5.   Lastly, the City contends that Ackerley itself understood Ackerley I as a final pronouncement on remedy since it requested attorney fees on remand.   Its contention is beside the point.   Whether or not Ackerley prevailed on the severability question, it had already achieved “prevailing party” status following Ackerley I by vindicating its constitutional claim and gaining at least the right to extraordinary equitable relief (i.e., an injunction against the removal of its signs).   See Hensley v. Eckerhart, 461 U.S. 424, 433, 103 S.Ct. 1933, 1939, 76 L.Ed.2d 40 (1983) (defining “prevailing party” as one who “succeed[s] on any significant issue in litigation which achieves some of the benefit the part [y] sought in bringing suit”).

6.   Neither party contests the threshold severability determination that Ordinance § 7.18.1, which applies exclusively to existing signs, is readily severable from the remaining “parts” of the Ordinance prospectively regulating the aesthetic features of future signs.

7.   Although Ordinance § 7.17 allows on-site sign owners to replace their commercial messages with noncommercial messages, this provision is merely permissive, and imposes no policing burden on the City whatsoever, since on-site signs were allowed without regard to their message content.

8.   Since no factfinding occurred on remand, however, the intuitive premise advanced by the City finds no record support.   For example, the record is devoid of evidence that noncommercial messages necessarily command less revenue.

9.   In a similar vein, the City contends that Ackerley waived any entitlement to wholesale invalidation of § 7.18.1 by conceding, during the Ackerley I appeal, that the City would have had the authority to ban off-site commercial signs while allowing on-site commercial signs.   See Ackerley I, 88 F.3d at 37 n. 8 (citing Metromedia, 453 U.S. at 512, 101 S.Ct. at 2894-95).   Far from noting any such “concession” by Ackerley, however, we simply observed that Ackerley “did not contest” the point.   Id. Because the City had enacted no such ordinance-i.e., one simply banning off-site commercial signs while allowing on-site commercial signs-but had chosen to ban off-site noncommercial signs as well, Metromedia was wholly inapposite in Ackerley's first appeal.   Moreover, for purposes of the present appeal, the threshold issue no longer is whether the City has the authority to enact an ordinance banning off-site commercial signs while allowing on-site commercial signs, but whether it envisioned reverting to such a regime should its ban on off-site noncommercial signs be struck down.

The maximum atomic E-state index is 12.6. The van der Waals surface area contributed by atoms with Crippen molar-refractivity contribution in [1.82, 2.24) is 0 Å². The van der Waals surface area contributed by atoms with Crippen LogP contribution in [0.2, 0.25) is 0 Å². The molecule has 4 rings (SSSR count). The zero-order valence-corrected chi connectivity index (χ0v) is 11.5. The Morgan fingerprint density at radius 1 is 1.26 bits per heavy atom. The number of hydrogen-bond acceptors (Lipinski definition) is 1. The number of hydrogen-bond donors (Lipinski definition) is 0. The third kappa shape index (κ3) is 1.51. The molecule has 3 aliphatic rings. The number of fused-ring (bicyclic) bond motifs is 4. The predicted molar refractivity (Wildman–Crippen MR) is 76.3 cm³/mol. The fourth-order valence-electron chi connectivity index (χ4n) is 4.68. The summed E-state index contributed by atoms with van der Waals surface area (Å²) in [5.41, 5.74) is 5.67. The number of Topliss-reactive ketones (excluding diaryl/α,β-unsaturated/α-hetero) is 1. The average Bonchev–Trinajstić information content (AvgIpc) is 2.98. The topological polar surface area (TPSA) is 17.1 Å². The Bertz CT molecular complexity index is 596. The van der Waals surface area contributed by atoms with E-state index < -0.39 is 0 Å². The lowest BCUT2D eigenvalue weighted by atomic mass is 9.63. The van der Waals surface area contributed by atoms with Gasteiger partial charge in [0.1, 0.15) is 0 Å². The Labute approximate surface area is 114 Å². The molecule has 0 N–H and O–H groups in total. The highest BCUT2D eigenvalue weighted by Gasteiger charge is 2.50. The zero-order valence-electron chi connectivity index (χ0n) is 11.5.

10.   The City further requests that we reconsider our holding, in Ackerley I, that application of the Ordinance to Ackerley would be unconstitutional.   Such relief is beyond our prerogatives.   See Williams v. Ashland Eng'g Co., 45 F.3d 588, 592 (1st Cir.1995) (noting generally that First Circuit panels are bound by prior panel decisions directly on point).

CYR, Senior Circuit Judge.